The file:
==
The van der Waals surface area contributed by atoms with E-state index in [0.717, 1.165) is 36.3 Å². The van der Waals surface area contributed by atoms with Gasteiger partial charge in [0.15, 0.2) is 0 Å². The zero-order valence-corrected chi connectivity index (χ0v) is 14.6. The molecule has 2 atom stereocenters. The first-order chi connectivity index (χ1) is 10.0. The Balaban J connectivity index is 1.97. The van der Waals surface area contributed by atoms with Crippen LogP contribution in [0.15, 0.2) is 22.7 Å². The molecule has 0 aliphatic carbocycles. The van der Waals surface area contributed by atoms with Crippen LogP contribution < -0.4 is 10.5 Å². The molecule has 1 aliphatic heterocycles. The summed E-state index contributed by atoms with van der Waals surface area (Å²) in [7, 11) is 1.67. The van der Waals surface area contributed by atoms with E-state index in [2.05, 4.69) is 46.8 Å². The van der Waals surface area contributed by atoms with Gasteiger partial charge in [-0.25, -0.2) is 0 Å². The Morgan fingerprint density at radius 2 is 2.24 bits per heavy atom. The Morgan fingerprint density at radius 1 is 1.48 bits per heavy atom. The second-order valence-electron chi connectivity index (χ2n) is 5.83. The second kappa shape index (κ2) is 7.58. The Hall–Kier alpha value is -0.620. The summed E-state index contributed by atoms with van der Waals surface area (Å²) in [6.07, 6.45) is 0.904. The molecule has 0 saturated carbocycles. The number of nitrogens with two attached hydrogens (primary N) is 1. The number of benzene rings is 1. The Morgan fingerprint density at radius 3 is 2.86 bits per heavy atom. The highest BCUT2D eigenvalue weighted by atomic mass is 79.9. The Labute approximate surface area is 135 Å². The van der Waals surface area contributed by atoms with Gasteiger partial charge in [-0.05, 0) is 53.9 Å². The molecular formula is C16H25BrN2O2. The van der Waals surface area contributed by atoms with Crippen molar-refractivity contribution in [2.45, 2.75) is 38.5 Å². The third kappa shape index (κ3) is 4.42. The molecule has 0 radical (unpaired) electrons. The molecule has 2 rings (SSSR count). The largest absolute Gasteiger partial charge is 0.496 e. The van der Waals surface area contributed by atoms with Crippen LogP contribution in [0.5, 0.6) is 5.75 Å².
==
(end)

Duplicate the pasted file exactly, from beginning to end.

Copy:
The van der Waals surface area contributed by atoms with E-state index in [0.717, 1.165) is 36.3 Å². The van der Waals surface area contributed by atoms with Gasteiger partial charge in [0.15, 0.2) is 0 Å². The zero-order valence-corrected chi connectivity index (χ0v) is 14.6. The molecule has 2 atom stereocenters. The first-order chi connectivity index (χ1) is 10.0. The Balaban J connectivity index is 1.97. The van der Waals surface area contributed by atoms with Crippen LogP contribution in [0.15, 0.2) is 22.7 Å². The molecule has 0 aliphatic carbocycles. The van der Waals surface area contributed by atoms with Crippen LogP contribution < -0.4 is 10.5 Å². The molecule has 1 aliphatic heterocycles. The summed E-state index contributed by atoms with van der Waals surface area (Å²) in [7, 11) is 1.67. The van der Waals surface area contributed by atoms with E-state index in [2.05, 4.69) is 46.8 Å². The van der Waals surface area contributed by atoms with Gasteiger partial charge in [-0.25, -0.2) is 0 Å². The Morgan fingerprint density at radius 2 is 2.24 bits per heavy atom. The Morgan fingerprint density at radius 1 is 1.48 bits per heavy atom. The second-order valence-electron chi connectivity index (χ2n) is 5.83. The second kappa shape index (κ2) is 7.58. The Hall–Kier alpha value is -0.620. The summed E-state index contributed by atoms with van der Waals surface area (Å²) in [6.07, 6.45) is 0.904. The molecule has 0 saturated carbocycles. The number of nitrogens with two attached hydrogens (primary N) is 1. The number of benzene rings is 1. The Morgan fingerprint density at radius 3 is 2.86 bits per heavy atom. The highest BCUT2D eigenvalue weighted by atomic mass is 79.9. The Labute approximate surface area is 135 Å². The van der Waals surface area contributed by atoms with Gasteiger partial charge in [-0.05, 0) is 53.9 Å². The molecular formula is C16H25BrN2O2. The van der Waals surface area contributed by atoms with Crippen molar-refractivity contribution in [2.45, 2.75) is 38.5 Å². The third kappa shape index (κ3) is 4.42. The molecule has 0 radical (unpaired) electrons. The molecule has 2 rings (SSSR count). The largest absolute Gasteiger partial charge is 0.496 e. The van der Waals surface area contributed by atoms with Crippen LogP contribution in [0.5, 0.6) is 5.75 Å².